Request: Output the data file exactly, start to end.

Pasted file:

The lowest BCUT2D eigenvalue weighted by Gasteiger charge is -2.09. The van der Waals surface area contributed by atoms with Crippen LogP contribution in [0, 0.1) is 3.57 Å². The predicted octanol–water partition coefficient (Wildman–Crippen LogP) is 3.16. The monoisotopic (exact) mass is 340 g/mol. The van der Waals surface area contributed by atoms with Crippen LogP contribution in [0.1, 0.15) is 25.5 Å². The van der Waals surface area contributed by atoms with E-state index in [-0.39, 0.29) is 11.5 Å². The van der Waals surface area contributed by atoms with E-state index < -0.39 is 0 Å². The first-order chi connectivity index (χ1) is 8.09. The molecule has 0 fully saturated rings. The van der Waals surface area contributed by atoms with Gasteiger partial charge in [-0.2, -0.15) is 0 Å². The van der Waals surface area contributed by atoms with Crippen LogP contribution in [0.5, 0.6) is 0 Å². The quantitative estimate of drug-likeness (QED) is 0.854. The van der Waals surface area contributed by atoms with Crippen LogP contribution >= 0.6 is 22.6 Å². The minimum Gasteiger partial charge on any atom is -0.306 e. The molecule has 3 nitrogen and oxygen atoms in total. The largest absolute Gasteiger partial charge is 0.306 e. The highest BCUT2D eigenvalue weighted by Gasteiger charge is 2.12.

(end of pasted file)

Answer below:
The lowest BCUT2D eigenvalue weighted by Gasteiger charge is -2.09. The van der Waals surface area contributed by atoms with Crippen LogP contribution in [0, 0.1) is 3.57 Å². The predicted octanol–water partition coefficient (Wildman–Crippen LogP) is 3.16. The monoisotopic (exact) mass is 340 g/mol. The van der Waals surface area contributed by atoms with Crippen LogP contribution in [0.1, 0.15) is 25.5 Å². The van der Waals surface area contributed by atoms with E-state index in [-0.39, 0.29) is 11.5 Å². The van der Waals surface area contributed by atoms with E-state index < -0.39 is 0 Å². The first-order chi connectivity index (χ1) is 8.09. The molecule has 0 fully saturated rings. The van der Waals surface area contributed by atoms with Gasteiger partial charge in [-0.2, -0.15) is 0 Å². The van der Waals surface area contributed by atoms with Crippen LogP contribution in [0.5, 0.6) is 0 Å². The quantitative estimate of drug-likeness (QED) is 0.854. The van der Waals surface area contributed by atoms with Crippen LogP contribution >= 0.6 is 22.6 Å². The minimum Gasteiger partial charge on any atom is -0.306 e. The molecule has 3 nitrogen and oxygen atoms in total. The largest absolute Gasteiger partial charge is 0.306 e. The highest BCUT2D eigenvalue weighted by Gasteiger charge is 2.12.